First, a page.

How Much Money Does CropLogic Limited (ASX:CLI) Have Left?

In the most recent twelve months, CropLogic Limited’s (ASX:CLI) earnings loss has accumulated to -$1.34M. Although some investors expected this, their belief in the path to profitability for CLI may be wavering. The single most important question to ask when you’re investing in a loss-making company is – will they need to raise cash again, and if so, when? Cash is crucial to run a business, and if a company burns through its reserves fast, it will need to come back to market for additional capital raising. This may not always be on their own terms, which could hurt current shareholders if the new deal lowers the value of their shares. Looking at CLI’s latest financial data, I will gauge when the company may run out of cash and need to raise more money. View our latest analysis for CropLogic

What is cash burn?

CLI’s expenses are currently higher than the money it makes from its day-to-day operations, which means it is funding its overhead with equity capital a.k.a. its cash. With a negative operating cash flow of -$1.03M, CLI is chipping away at its $0.08M cash reserves in order to run its business. The measure of how fast CLI goes through its cash reserves over time is called the cash burn rate. Companies with high cash burn rates can eventually turn into ashes, which makes it the biggest risk an investor in loss-making companies face. CLI operates in the research and consulting services industry, which has an average EPS of $0.61, meaning the majority of CLI’s peers are profitable. CLI faces the trade-off between running the risk of depleting its cash reserves too fast, or risk falling behind its profitable competitors by investing too slowly.

ASX:CLI Income Statement Oct 24th 17
ASX:CLI Income Statement Oct 24th 17

When will CLI need to raise more cash?

Opex, or operational expenses, are the necessary costs CLI must pay to keep the business running every day. These include employee salaries and other overhead. Over the last twelve months, opex (excluding one-offs) increased by 27.57%, which is considerably high. This means that, if CLI continues to grow its opex at this rate, given how much money it currently has in the bank, it will actually need to raise capital again within the next couple of months! Furthermore, even if CLI kept its opex level at the current $1.1M, it will still be coming to market in the next couple of months. Even though this is analysis is fairly basic, and CLI still can cut its overhead in the near future, or open a new line of credit instead of issuing new equity shares, the analysis still helps us understand how sustainable the CLI’s operation is, and when things may have to change.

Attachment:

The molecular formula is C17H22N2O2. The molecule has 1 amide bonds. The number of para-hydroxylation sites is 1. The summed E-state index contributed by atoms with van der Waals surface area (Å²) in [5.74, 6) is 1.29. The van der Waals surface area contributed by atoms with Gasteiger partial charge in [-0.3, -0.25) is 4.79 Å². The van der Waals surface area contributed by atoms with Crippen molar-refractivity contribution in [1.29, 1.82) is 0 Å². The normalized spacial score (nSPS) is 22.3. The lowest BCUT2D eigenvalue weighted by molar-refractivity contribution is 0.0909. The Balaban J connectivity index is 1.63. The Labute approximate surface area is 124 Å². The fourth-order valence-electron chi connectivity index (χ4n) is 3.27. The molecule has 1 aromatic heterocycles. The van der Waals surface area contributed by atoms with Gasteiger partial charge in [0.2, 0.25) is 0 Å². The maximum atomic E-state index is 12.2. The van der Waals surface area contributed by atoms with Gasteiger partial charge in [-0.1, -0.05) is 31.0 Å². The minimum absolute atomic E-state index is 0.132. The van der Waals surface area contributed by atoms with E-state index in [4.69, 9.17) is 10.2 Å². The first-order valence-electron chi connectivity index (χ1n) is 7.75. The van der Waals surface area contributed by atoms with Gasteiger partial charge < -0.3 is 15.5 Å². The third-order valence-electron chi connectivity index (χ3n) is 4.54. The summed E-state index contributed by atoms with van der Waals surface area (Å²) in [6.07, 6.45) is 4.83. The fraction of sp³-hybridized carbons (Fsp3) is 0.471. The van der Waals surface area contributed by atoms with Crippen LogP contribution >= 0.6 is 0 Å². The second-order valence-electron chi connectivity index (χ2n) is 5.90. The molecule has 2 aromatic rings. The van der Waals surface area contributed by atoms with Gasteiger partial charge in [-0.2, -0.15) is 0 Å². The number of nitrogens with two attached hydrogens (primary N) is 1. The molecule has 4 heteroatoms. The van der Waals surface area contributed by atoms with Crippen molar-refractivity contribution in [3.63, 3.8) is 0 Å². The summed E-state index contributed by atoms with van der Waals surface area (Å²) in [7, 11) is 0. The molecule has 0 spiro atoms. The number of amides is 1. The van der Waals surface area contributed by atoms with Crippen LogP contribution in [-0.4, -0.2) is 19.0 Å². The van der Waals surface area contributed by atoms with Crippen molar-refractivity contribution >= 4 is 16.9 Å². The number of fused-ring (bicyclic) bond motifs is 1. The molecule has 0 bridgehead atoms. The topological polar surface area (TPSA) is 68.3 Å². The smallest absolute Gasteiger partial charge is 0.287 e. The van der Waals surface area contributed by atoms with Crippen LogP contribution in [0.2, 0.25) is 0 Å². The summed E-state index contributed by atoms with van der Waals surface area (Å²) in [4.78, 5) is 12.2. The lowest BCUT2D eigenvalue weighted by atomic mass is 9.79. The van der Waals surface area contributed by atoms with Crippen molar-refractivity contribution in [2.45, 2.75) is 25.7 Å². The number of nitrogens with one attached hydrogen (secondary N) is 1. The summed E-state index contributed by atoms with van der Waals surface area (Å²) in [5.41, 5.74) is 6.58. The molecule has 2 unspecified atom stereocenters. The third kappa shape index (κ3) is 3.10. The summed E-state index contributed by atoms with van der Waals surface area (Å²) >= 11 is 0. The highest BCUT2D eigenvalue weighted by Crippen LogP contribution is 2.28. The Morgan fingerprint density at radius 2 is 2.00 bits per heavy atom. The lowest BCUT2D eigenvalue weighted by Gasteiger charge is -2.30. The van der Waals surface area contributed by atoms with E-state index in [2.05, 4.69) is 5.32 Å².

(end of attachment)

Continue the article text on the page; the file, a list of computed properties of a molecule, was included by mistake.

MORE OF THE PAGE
What this means for you:

Are you a shareholder? In the context of your portfolio, you should always seek to diversify, especially if you have a relatively high exposure to CLI. You now have a better understanding of the risks you may face holding onto the stock, since we know the company could potentially run into some issues in the next couple of months. Now that we’ve accounted for opex growth, you should also look at expected revenue growth in order to gauge when the company may become breakeven.

Are you a potential investor? The risks involved in investing in loss-making CLI means you should think twice before diving into the stock. However, this should not prevent you from further researching it as an investment potential. The cash burn analysis result indicates a cash constraint for CLI, due to its high opex growth and its level of cash reserves. The potential equity raising resulting from this means you could potentially get a better deal on the share price when the company raises capital next.

An experienced management team on the helm increases our confidence in the business – have a peek at CLI’s CEO experience and the tenure of the board here. If risky loss-making stocks do not appeal to you, see my list of highly profitable companies to add to your portfolio..

NB: Figures in this article are calculated using data from the last twelve months, which refer to the 12-month period ending on the last date of the month the financial statement is dated. This may not be consistent with full year annual report figures. Operating expenses include only SG&A and one-year R&D.